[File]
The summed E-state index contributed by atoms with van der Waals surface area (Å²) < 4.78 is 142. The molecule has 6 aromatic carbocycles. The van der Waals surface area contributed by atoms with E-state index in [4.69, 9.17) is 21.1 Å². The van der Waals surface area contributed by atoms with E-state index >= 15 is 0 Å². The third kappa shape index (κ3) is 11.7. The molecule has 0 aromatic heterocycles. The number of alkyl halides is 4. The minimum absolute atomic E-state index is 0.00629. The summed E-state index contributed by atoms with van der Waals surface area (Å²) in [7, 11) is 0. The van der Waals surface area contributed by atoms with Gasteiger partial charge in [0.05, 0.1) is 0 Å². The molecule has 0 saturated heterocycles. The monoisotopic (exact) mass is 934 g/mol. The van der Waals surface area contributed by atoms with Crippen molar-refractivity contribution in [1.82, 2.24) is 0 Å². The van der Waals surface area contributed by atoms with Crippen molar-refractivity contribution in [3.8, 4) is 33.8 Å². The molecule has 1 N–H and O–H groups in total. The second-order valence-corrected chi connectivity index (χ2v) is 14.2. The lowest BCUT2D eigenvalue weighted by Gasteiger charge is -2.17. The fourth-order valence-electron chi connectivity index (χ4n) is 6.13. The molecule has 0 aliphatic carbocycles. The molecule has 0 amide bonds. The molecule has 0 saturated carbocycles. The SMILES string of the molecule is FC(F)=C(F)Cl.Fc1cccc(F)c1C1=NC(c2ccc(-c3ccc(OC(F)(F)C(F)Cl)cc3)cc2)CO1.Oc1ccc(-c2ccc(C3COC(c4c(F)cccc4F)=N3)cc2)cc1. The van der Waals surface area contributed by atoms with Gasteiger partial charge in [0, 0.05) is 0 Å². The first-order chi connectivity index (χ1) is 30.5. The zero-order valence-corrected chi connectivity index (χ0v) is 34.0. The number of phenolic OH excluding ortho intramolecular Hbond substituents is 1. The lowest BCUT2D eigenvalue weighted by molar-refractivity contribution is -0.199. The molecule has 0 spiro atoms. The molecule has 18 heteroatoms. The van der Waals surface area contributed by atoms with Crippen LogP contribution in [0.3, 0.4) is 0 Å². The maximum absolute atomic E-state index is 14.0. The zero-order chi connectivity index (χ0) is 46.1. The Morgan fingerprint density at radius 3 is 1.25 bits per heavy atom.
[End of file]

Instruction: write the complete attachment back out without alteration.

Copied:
The summed E-state index contributed by atoms with van der Waals surface area (Å²) < 4.78 is 142. The molecule has 6 aromatic carbocycles. The van der Waals surface area contributed by atoms with E-state index in [4.69, 9.17) is 21.1 Å². The van der Waals surface area contributed by atoms with E-state index >= 15 is 0 Å². The third kappa shape index (κ3) is 11.7. The molecule has 0 aromatic heterocycles. The number of alkyl halides is 4. The minimum absolute atomic E-state index is 0.00629. The summed E-state index contributed by atoms with van der Waals surface area (Å²) in [7, 11) is 0. The van der Waals surface area contributed by atoms with Gasteiger partial charge in [0.05, 0.1) is 0 Å². The molecule has 0 saturated heterocycles. The monoisotopic (exact) mass is 934 g/mol. The van der Waals surface area contributed by atoms with Crippen molar-refractivity contribution in [1.82, 2.24) is 0 Å². The van der Waals surface area contributed by atoms with Crippen molar-refractivity contribution in [3.8, 4) is 33.8 Å². The molecule has 1 N–H and O–H groups in total. The second-order valence-corrected chi connectivity index (χ2v) is 14.2. The lowest BCUT2D eigenvalue weighted by Gasteiger charge is -2.17. The fourth-order valence-electron chi connectivity index (χ4n) is 6.13. The molecule has 0 aliphatic carbocycles. The molecule has 0 amide bonds. The molecule has 0 saturated carbocycles. The SMILES string of the molecule is FC(F)=C(F)Cl.Fc1cccc(F)c1C1=NC(c2ccc(-c3ccc(OC(F)(F)C(F)Cl)cc3)cc2)CO1.Oc1ccc(-c2ccc(C3COC(c4c(F)cccc4F)=N3)cc2)cc1. The van der Waals surface area contributed by atoms with Gasteiger partial charge in [0, 0.05) is 0 Å². The first-order chi connectivity index (χ1) is 30.5. The zero-order valence-corrected chi connectivity index (χ0v) is 34.0. The number of phenolic OH excluding ortho intramolecular Hbond substituents is 1. The lowest BCUT2D eigenvalue weighted by molar-refractivity contribution is -0.199. The molecule has 0 spiro atoms. The molecule has 18 heteroatoms. The van der Waals surface area contributed by atoms with Crippen LogP contribution in [0.3, 0.4) is 0 Å². The maximum absolute atomic E-state index is 14.0. The zero-order chi connectivity index (χ0) is 46.1. The Morgan fingerprint density at radius 3 is 1.25 bits per heavy atom.